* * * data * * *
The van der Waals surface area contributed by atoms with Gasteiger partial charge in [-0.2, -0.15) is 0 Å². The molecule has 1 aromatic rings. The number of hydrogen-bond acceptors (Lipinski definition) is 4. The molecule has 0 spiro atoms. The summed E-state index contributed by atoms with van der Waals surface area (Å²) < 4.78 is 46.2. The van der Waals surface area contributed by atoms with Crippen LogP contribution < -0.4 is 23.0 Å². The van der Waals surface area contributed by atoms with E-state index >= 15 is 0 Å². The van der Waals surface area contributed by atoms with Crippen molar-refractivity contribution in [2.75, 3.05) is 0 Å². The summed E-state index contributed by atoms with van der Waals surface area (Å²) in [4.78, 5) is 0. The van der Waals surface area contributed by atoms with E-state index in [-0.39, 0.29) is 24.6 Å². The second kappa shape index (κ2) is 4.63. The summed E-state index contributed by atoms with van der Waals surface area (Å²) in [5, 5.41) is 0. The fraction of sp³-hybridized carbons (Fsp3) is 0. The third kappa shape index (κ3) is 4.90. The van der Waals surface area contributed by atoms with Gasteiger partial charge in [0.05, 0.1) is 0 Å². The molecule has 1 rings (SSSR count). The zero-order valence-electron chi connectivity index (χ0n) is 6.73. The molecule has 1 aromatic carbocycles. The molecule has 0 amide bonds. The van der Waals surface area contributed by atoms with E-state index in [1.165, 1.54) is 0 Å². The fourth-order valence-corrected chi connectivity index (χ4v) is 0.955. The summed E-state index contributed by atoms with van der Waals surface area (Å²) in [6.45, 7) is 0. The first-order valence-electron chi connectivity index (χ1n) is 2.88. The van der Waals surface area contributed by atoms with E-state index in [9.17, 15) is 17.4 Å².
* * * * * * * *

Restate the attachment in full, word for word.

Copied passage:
The van der Waals surface area contributed by atoms with Gasteiger partial charge in [-0.2, -0.15) is 0 Å². The molecule has 1 aromatic rings. The number of hydrogen-bond acceptors (Lipinski definition) is 4. The molecule has 0 spiro atoms. The summed E-state index contributed by atoms with van der Waals surface area (Å²) < 4.78 is 46.2. The van der Waals surface area contributed by atoms with Crippen LogP contribution < -0.4 is 23.0 Å². The van der Waals surface area contributed by atoms with E-state index >= 15 is 0 Å². The van der Waals surface area contributed by atoms with Crippen molar-refractivity contribution in [2.75, 3.05) is 0 Å². The summed E-state index contributed by atoms with van der Waals surface area (Å²) in [4.78, 5) is 0. The van der Waals surface area contributed by atoms with E-state index in [-0.39, 0.29) is 24.6 Å². The second kappa shape index (κ2) is 4.63. The summed E-state index contributed by atoms with van der Waals surface area (Å²) in [5, 5.41) is 0. The fraction of sp³-hybridized carbons (Fsp3) is 0. The third kappa shape index (κ3) is 4.90. The van der Waals surface area contributed by atoms with Gasteiger partial charge in [0.05, 0.1) is 0 Å². The molecule has 1 rings (SSSR count). The zero-order valence-electron chi connectivity index (χ0n) is 6.73. The molecule has 1 aromatic carbocycles. The molecule has 0 amide bonds. The van der Waals surface area contributed by atoms with E-state index in [1.165, 1.54) is 0 Å². The fourth-order valence-corrected chi connectivity index (χ4v) is 0.955. The summed E-state index contributed by atoms with van der Waals surface area (Å²) in [6.45, 7) is 0. The first-order valence-electron chi connectivity index (χ1n) is 2.88. The van der Waals surface area contributed by atoms with E-state index in [9.17, 15) is 17.4 Å².